Thierry Despont, French architect and celebrated New York designer, tells Harriet Mays Powell about his new superyacht partnership...
He has worked on private houses for Bill Gates, Calvin Klein and Leslie Wexner, as well as the restoration of the Statue of Liberty, galleries at the J Paul Getty Museum, Cartier’s flagship Fifth Avenue Mansion, and the renovation of the Ritz Paris hotel. Now Thierry Despont is branching out. The celebrated French-born architect and designer has dipped his toe into the superyacht waters and is diving into a new partnership.
It all started some five years ago. Despont spent a week sailing around the Italian islands aboard a 50 metre Perini Navi. His task was to report back to its owner on “what to do” with it – although the boat was already finished, Despont decided to change all the furniture and part of the layout. Having enjoyed the experience, he decided that yachts could be part of his future. “A boat is either like a private home or, if it’s to be chartered, it’s like a hotel,” he says. “And we do houses and we do hotels.”
Despont recently formed Design Partners with Paris-based Linda Pinto, the sister of the renowned interior designer Alberto Pinto. The idea is to become, as Despont puts it, “the LVMH of interiors, to create ‘a one-stop design shop’, and to work on the best houses, hotels, planes and yachts.” The plan is for the new brand to be active all over Europe, the US and the Middle East.
Although Despont, whose day job office is in Tribeca, freely admits that Pinto has far more experience with boats than he does, he feels their combined talents make them perfect partners. Friends for years, he and Pinto share a mentor, Hubert de Givenchy. Despont feels their combined assets – especially his team of architects, with its skills in 3D computer rendering, and Pinto’s elevated design aesthetic – make them natural collaborators. In addition, they often share clients, with Despont designing the house in the US, and Pinto the house in Europe. “And now they’ll ask us to do their boats.
Each brings with them a team of around 50 people, many of whom have been working together for more than 20 years. They will tackle projects from top to bottom: after working on the architecture and the interiors, they will move on to the furniture, the china, the linen. “We’ll even frame the family pictures,” Despont says. And he enjoys collaboration. “I don’t want to have carte blanche. I’m a good listener. I love getting into people’s heads, their likes and dislikes. I like to give shape to their dream.”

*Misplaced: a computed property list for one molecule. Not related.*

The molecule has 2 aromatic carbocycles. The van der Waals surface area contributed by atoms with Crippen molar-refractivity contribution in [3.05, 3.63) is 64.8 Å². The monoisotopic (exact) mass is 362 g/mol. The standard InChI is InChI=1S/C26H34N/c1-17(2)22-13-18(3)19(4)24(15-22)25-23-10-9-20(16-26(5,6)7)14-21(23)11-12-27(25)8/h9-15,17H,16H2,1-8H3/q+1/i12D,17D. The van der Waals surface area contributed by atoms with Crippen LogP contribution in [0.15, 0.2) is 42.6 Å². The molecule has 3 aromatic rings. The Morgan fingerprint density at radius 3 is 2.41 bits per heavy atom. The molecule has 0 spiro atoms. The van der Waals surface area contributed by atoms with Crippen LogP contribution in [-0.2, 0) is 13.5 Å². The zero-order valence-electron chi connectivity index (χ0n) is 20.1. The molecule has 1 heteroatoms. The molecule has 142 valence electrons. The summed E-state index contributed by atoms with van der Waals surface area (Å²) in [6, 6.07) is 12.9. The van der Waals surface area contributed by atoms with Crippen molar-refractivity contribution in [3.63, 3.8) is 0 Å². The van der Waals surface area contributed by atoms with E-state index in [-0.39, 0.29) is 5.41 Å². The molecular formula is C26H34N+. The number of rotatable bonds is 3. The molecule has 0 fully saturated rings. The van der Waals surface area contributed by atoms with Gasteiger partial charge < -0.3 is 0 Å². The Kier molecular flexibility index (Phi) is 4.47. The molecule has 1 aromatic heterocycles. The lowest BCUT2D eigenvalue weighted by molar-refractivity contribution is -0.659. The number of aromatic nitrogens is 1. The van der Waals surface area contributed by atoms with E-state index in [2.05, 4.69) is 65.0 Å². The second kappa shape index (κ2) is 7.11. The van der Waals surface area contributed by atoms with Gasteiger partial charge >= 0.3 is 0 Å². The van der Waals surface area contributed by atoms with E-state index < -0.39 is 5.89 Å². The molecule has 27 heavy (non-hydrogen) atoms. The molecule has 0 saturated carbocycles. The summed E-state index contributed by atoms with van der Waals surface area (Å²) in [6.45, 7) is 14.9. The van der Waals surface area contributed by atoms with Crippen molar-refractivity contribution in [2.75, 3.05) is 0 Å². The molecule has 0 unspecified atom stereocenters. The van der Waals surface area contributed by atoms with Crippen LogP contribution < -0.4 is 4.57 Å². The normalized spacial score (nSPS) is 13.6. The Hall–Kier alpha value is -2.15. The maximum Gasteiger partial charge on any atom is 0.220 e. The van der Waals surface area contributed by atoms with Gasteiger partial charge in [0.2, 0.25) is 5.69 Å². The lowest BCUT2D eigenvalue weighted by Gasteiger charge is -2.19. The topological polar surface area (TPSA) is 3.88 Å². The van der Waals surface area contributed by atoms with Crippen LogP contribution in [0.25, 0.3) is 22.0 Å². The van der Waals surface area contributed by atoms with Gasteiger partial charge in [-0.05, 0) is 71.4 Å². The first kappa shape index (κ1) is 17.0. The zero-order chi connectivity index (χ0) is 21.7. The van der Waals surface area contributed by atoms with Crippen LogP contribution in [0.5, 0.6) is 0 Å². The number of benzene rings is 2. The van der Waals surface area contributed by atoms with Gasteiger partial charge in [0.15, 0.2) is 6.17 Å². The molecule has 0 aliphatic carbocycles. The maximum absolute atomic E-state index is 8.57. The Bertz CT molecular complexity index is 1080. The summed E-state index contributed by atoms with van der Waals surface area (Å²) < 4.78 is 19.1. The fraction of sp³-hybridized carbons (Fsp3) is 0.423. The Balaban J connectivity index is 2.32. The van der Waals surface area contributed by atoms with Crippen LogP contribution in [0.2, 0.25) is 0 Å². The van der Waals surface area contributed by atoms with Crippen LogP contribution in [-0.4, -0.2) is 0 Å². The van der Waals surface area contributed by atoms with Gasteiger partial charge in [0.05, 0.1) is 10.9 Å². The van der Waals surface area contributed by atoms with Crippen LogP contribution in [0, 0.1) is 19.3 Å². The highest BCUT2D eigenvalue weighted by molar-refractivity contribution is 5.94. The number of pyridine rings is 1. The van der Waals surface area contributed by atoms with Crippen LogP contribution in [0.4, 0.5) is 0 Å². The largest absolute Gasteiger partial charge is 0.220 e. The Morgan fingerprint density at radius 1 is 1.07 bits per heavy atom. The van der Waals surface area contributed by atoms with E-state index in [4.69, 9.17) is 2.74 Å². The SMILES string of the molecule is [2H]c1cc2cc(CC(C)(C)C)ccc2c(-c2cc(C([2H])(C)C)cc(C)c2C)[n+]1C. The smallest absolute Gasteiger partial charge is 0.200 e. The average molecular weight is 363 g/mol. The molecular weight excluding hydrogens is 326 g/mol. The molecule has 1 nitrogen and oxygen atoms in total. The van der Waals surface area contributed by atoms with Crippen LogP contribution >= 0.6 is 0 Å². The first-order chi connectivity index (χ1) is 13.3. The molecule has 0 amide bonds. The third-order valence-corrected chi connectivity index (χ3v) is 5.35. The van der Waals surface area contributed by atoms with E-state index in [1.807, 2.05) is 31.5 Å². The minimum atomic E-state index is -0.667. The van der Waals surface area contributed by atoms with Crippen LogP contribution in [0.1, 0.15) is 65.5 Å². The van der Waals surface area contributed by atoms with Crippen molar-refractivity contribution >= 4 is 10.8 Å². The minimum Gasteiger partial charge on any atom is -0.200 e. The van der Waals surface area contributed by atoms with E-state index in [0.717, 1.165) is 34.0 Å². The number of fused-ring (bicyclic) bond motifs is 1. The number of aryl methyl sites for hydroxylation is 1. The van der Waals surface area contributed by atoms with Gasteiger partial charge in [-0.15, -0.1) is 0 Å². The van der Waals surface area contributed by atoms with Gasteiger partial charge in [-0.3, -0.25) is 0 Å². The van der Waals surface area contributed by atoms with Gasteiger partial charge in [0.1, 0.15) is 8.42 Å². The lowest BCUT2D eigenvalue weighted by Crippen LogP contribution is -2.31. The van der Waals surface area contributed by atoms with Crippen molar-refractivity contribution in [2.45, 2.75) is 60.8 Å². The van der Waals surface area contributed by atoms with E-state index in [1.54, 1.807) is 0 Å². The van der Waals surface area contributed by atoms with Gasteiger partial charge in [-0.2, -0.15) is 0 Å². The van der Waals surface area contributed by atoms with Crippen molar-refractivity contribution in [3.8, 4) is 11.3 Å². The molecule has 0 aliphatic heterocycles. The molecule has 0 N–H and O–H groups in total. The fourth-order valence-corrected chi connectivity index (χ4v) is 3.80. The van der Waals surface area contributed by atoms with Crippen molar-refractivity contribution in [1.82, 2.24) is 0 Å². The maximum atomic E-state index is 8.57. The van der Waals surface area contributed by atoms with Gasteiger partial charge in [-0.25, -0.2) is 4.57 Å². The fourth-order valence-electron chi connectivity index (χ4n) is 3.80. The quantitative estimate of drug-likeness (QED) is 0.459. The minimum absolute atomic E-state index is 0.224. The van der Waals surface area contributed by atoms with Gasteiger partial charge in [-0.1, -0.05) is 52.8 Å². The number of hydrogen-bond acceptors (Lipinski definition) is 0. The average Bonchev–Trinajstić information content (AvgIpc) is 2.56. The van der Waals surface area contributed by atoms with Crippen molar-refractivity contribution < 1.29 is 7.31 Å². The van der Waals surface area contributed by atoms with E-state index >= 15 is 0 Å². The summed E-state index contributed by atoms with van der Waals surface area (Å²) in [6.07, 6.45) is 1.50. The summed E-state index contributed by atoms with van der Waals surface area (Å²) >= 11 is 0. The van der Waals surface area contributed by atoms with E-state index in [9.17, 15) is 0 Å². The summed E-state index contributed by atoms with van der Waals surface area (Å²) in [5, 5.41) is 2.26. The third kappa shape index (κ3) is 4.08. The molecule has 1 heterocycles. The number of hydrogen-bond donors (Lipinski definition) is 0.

Long accustomed to working with engineers on buildings, Despont says that working with a marine architect is a very similar collaboration. He cites the example of a joint project with yacht designers Bannenberg & Rowell – the client was the owner of a large American retail company and Despont had previously designed his house. “It was like a piano duet. You have your way of playing, as does the pianist next to you, and together you make music.”
So what, in Despont’s opinion, makes a good yacht interior? His favourite boats, he tells me, reflect the personalities of their owners. He cites the examples of a Niarchos family yacht and Givenchy’s specially designed gulet. Yachts that will be available for charter are very different, however, as they must “work for different people” and have a style and image that is current, like a hotel. Most commercial yacht interiors Despont finds boring: “They’re all beige on beige, with a touch of grey. No imagination.”
Despont is working on a Cipriani hotel in downtown Manhattan, located in the old ferry terminal that served Governors Island. He took inspiration from the Italian ocean liners of the 1930s, he says, and the bedrooms will be like first class cabins, overlooking the harbour.
He then shows me the design for his newest project with Pinto, a mobile apartment that looks like a sci-rocket ship. Having completed a luxury location trailer for a prominent movie producer, Despont says that he “loves the notion of luxury on the move.” If you have a boat and you want to go to the most remote and exotic places you can take the tender ashore, but where do you go then? The solution, Despont insists, is a luxury trailer that can be delivered wherever it is needed. Equipped with solar sails that deploy to provide electricity, it is like an apartment on four wheels, with a living room, kitchen, bedrooms, a bathroom, dressing area and an observatory. “If you really want to get away, this is ultimate means of escape for a billionaire.”
In his spare time, Despont likes to fish and paint watercolours of his catch. “I’ve loved fishing since childhood. I spent all my summer holidays on Ile d’Yeu, on the Atlantic coast of France. I was fishing from the jetty, from the rocks, from the lobster fishing boats. When I was 20, took a job on a tuna fishing boat and went out all summer. It was the toughest thing I’ve done. On our first run we went almost as far as the Azores.”
One day, Despont says, he will have his own yacht. And, as for so many others, it is his dream to “own a sailboat and to sail around the world.”